We spent just over 3 weeks in Mexico City and we saw so much. Narrowing it down to our absolute top family friendly sights wasn’t easy. Mexico City’s sites are also hugely divers from toy museums to skyscrapers to Aztec pyramids. It’s also worth noting DF (pronounced deh eh-feh) is the museum capital of the world, beating even New York City. So lets start there shall we.
Yes I too have a bucket list and this has been on it since I was pretty young. Like any right on teenager I idolized Frida Kahlo, her individualistic style, her sad and turbulent love life and her strong and opinionated quotes. The added allure of her striking looks and colorful existence just added more layers of intrigue. To have the opportunity to visit her home Casa Azul and look beneath these layers was a dream come true. I just couldn’t believe how much was there. From the perfectly formed simple kitchen to the beautiful gardens, everything but everything was fascinating. We decided to take the subway here from Condessa where we were staying (Coyoacan) which was really simple and more detailed instructions on travel in Mexico City are coming up I promise. The remainder of the journey we took a 40 peso cab. The walk was just a little far for us despite having the buggy and at 40 pesos its hard not to be lazy! The museum is beautifully maintained and the gardens are so tranquil that even Oscar Chang managed to take his nap in its leafy enclosure. I’m not going to say too much but this really is the top of my list and even for a Frida novice it would be a fascinating place to visit with so much insight into Mexican culture and cultural history.
Wowzers. Want to know what big looks like. Constructed in 1956 its a modern architectural marvel as its survived many of Mexico City’s earthquakes. Not sure if that’s reassuring or not, but it’s still standing and its awesome. We didn’t visit the museum and stuck to googling our facts as we are such cheapskates, to be honest I was pretty museumed out at this point. The building is right in the Centro Historico so there is plenty to do in the area so make a day of it. The views of the city are awe-inspiring and really make you realize what a tiny part your playing in this 20 million strong city. Some absolutely amazing photo opportunities for the family album here.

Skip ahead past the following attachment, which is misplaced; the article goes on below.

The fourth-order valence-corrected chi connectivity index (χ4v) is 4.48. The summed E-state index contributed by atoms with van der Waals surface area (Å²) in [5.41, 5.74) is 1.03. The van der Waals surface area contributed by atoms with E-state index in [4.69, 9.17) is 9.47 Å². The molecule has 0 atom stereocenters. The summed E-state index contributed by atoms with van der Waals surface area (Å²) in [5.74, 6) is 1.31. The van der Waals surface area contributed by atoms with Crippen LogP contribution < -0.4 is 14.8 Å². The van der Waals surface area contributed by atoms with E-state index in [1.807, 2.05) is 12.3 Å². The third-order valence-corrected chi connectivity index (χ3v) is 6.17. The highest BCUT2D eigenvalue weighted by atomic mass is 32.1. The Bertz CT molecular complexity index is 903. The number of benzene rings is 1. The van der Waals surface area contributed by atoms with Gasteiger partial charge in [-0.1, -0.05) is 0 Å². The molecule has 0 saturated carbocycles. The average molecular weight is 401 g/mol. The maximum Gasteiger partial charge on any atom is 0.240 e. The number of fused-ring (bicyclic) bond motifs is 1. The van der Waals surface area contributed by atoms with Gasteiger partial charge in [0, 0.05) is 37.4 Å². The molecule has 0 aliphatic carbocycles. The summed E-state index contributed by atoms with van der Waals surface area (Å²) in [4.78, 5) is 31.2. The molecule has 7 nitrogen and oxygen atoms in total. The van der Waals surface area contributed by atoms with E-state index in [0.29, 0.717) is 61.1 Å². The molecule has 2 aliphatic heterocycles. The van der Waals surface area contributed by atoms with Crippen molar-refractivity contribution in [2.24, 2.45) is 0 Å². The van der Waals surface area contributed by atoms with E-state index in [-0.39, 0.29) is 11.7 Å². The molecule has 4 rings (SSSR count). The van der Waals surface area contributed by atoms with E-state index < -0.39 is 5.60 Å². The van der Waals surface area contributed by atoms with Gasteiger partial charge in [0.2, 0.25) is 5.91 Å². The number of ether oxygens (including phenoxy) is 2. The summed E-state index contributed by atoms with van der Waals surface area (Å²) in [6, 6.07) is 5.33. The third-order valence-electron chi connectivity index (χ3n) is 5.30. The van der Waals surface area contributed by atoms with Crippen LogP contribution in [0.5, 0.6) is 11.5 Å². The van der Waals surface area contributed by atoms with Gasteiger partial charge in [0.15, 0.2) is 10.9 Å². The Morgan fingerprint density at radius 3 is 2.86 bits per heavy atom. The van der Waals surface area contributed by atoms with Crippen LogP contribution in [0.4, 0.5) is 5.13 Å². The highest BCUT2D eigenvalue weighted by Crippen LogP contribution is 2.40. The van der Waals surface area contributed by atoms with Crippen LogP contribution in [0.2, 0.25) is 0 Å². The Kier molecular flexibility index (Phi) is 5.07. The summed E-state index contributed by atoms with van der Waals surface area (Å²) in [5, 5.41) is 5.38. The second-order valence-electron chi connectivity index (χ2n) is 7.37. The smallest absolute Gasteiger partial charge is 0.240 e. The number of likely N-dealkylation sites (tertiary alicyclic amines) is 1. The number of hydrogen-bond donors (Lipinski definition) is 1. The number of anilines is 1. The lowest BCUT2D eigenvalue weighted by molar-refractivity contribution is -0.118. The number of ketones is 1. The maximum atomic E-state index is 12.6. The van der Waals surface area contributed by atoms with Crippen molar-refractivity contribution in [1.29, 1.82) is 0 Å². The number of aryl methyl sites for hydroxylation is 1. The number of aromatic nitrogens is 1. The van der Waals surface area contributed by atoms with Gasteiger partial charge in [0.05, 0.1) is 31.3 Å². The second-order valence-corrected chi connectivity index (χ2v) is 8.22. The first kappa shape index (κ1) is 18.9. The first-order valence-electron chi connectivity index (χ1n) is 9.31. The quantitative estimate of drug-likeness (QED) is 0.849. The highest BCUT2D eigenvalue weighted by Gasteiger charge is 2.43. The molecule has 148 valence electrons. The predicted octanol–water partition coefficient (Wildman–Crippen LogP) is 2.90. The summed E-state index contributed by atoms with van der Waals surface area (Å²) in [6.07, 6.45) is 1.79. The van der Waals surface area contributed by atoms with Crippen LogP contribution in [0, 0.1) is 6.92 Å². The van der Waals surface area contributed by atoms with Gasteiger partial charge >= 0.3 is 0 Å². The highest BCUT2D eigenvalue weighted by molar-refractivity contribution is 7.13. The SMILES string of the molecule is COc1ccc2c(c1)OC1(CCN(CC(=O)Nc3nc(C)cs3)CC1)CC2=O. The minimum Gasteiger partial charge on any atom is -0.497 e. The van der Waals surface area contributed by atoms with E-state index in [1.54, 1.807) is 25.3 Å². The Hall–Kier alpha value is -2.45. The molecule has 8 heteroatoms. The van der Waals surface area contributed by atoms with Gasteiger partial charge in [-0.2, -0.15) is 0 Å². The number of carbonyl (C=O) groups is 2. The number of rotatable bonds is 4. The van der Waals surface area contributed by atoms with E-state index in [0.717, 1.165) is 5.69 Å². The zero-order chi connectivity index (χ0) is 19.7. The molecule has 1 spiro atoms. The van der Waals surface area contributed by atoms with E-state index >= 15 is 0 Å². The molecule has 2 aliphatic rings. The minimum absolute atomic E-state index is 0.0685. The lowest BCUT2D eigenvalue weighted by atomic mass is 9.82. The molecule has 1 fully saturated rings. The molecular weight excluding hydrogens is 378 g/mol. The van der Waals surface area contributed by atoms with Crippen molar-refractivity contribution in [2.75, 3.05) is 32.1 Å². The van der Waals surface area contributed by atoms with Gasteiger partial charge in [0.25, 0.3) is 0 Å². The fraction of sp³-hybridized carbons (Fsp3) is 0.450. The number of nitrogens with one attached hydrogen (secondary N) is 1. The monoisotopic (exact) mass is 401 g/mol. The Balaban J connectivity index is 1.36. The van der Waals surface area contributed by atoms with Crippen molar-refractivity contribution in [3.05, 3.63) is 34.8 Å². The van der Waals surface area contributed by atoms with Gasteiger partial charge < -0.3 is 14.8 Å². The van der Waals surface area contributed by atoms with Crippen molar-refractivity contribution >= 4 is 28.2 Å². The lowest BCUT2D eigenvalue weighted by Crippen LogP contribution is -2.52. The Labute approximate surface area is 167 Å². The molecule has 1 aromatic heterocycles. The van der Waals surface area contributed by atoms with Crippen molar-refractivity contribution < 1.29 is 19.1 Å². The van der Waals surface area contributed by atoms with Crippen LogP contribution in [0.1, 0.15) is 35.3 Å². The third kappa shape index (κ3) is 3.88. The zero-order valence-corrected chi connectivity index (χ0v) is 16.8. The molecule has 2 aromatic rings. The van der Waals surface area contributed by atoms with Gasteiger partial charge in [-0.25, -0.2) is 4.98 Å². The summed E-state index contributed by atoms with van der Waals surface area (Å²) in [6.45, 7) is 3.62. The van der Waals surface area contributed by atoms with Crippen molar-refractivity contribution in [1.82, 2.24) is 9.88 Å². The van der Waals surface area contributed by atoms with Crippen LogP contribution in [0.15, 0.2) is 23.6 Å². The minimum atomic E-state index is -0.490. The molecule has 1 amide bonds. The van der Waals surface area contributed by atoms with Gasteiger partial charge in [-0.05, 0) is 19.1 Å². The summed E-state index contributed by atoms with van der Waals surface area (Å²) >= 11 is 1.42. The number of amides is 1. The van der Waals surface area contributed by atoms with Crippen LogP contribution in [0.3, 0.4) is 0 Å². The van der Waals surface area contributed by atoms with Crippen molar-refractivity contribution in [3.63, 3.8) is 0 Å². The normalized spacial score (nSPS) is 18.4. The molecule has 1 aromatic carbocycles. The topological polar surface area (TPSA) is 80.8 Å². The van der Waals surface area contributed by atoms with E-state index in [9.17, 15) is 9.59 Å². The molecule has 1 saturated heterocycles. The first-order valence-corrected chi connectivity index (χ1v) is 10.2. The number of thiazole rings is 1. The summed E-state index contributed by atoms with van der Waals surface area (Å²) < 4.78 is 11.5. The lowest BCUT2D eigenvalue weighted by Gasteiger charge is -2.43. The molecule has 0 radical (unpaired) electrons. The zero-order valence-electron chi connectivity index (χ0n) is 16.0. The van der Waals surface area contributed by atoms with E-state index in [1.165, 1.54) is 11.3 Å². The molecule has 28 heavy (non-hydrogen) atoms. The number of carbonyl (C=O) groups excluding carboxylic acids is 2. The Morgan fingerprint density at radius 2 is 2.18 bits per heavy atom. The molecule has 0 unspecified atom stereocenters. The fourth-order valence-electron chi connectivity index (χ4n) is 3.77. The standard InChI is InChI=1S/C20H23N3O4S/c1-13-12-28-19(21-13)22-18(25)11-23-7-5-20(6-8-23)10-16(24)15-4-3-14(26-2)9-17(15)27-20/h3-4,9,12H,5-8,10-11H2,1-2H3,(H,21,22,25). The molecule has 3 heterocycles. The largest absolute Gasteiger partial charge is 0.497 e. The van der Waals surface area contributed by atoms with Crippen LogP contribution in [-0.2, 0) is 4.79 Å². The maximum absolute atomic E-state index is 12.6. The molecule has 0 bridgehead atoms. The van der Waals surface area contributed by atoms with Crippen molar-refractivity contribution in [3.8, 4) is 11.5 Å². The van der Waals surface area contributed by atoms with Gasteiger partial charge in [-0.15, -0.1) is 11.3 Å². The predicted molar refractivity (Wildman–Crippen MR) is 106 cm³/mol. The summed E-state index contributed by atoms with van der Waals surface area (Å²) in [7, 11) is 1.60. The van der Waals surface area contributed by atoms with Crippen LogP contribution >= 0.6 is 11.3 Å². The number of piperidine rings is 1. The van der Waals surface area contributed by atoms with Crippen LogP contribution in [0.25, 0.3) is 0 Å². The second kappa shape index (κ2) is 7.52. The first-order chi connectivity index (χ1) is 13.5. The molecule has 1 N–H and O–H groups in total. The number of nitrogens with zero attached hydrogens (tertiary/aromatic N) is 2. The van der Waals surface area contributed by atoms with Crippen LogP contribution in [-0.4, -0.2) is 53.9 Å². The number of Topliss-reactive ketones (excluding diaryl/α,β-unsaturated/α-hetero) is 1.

Do not miss this. Do not even consider the price (880 pesos, not the cheapest) its worth every penny. Oscar and I had one of the most beautiful and moving nights watching these incredible artists perform dances and music from all over Mexico. Consider this. They are the creme de la creme, a collection of Mexico’s finest performers. Shows are on Wednesdays and Sunday and you can either buy tickets on Ticketmaster MX. They last an hour and about 40 minutes and although that may seem a little long with kids in tow Oscar Chang was rooted to his seat ( or rather my knee) and didn’t even blink. The theater itself is a sight to behold with an incredible stained glass Tiffany’s constructed mural of the Valle De Mexico. Again no spoilers here but in true Mexican spirit the colors, sounds and atmosphere are electric. Truly a beautiful experience.
Financier Franz Meyer (not Mexican obvs, but German) amassed a giant collection of silver ware, furniture, ceramics (I loved this part especially) and art that is housed in one of the most unusual and beautiful buildings in DF. There are also changing contemporary exhibitions. We were lucky enough to see an amazing bicycle exhibition when we visited which was beautifully curated and very creatively displayed. There is only so much bike one person wants to see and this did not get boring. The courtyard is stunning and peaceful and a great oasis of calm in this often frenetic city. A tiny fountain and lush vegetation fringe a the beautiful colonial structure. The coffee isn’t bad either. The great thing about the space is that its manageable for kids too and the bonus of the outdoor space at the end means you can relax about having to keep them on a short leash.